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    ABSTRACT: Structural characteristics of limb bones provide insight into how an animal dynamically loads its limbs during life. Cause-and-effect relationships between loading and the osteogenic response it elicits are complex. In spite of such complexities, cross-sectional geometric properties can be useful indicators of locomotor repertoires. Typical comparisons use primates that are distinguished by broad habitual locomotor differences, usually with samples garnered from several museum collections. Intraspecific variability is difficult to investigate in such samples because knowledge of their behavior or life histories, which are tools for interpreting intraspecific variability, is limited. Clearly, intraspecific variation both in morphology and behavior/life history exists. Here we expand an ongoing effort toward understanding intraspecific variation in limb structural properties by comparing free-ranging chimpanzees that have associated behavioral and life history data. Humeral and femoral data from 11 adult chimpanzees (Pan troglodytes) of Kibale National Park (Uganda) are compared to 29 adult chimpanzees from Gombe (Tanzania), Mahale Mountains (Tanzania), and Taï Forest (Côte d’Ivoire) National Park communities. Overall, limb structural morphology of Kibale chimpanzees most resembles limb structural morphology of Mahale chimpanzees. Shape ratios and percentage cortical areas of Kibale chimpanzees are most similar to non-Gombe chimpanzees, while Kibale structural properties, e.g., maximum rigidity, are most similar to non-Taï structural properties. Even after adding Kibale females, Taï females continue to stand out from females in other communities. KeywordsCross-sectional geometry-Functional morphology-Locomotor ­behavior- Pan troglodytes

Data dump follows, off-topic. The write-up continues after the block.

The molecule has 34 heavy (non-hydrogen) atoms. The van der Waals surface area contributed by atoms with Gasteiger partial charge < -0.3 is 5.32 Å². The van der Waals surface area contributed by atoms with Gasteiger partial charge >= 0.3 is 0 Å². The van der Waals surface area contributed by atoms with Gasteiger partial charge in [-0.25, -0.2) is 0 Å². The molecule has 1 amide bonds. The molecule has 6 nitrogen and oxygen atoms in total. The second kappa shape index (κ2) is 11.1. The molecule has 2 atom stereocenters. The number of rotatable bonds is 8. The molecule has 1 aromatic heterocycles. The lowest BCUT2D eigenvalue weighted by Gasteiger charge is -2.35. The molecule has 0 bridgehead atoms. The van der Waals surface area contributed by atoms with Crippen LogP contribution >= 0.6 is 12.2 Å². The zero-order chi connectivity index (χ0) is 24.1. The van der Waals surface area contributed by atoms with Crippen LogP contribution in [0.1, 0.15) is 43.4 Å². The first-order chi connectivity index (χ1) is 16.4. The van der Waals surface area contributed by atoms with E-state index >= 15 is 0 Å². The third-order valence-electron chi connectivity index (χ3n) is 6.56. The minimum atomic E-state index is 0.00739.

01/2011: pages 155-182;